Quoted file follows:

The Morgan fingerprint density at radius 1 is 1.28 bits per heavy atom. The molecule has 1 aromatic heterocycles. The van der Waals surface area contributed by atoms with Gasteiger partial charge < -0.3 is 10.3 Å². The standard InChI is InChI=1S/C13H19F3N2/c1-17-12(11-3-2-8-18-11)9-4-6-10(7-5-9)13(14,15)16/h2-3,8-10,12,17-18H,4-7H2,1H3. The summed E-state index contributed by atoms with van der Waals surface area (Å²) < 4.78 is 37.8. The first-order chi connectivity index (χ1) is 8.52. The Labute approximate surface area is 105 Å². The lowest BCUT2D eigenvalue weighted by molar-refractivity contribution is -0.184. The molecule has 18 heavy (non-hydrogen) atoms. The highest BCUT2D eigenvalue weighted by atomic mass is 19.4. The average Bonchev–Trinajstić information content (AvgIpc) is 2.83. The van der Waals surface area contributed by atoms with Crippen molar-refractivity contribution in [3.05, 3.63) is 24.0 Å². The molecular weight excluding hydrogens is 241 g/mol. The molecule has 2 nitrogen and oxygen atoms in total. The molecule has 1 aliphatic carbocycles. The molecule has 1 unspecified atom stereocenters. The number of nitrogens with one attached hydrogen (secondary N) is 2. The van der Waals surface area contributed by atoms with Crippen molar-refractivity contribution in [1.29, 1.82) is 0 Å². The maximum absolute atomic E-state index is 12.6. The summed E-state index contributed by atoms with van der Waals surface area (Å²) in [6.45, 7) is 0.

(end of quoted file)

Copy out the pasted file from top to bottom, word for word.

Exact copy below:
The Morgan fingerprint density at radius 1 is 1.28 bits per heavy atom. The molecule has 1 aromatic heterocycles. The van der Waals surface area contributed by atoms with Gasteiger partial charge < -0.3 is 10.3 Å². The standard InChI is InChI=1S/C13H19F3N2/c1-17-12(11-3-2-8-18-11)9-4-6-10(7-5-9)13(14,15)16/h2-3,8-10,12,17-18H,4-7H2,1H3. The summed E-state index contributed by atoms with van der Waals surface area (Å²) < 4.78 is 37.8. The first-order chi connectivity index (χ1) is 8.52. The Labute approximate surface area is 105 Å². The lowest BCUT2D eigenvalue weighted by molar-refractivity contribution is -0.184. The molecule has 18 heavy (non-hydrogen) atoms. The highest BCUT2D eigenvalue weighted by atomic mass is 19.4. The average Bonchev–Trinajstić information content (AvgIpc) is 2.83. The van der Waals surface area contributed by atoms with Crippen molar-refractivity contribution in [3.05, 3.63) is 24.0 Å². The molecular weight excluding hydrogens is 241 g/mol. The molecule has 2 nitrogen and oxygen atoms in total. The molecule has 1 aliphatic carbocycles. The molecule has 1 unspecified atom stereocenters. The number of nitrogens with one attached hydrogen (secondary N) is 2. The van der Waals surface area contributed by atoms with Crippen molar-refractivity contribution in [1.29, 1.82) is 0 Å². The maximum absolute atomic E-state index is 12.6. The summed E-state index contributed by atoms with van der Waals surface area (Å²) in [6.45, 7) is 0.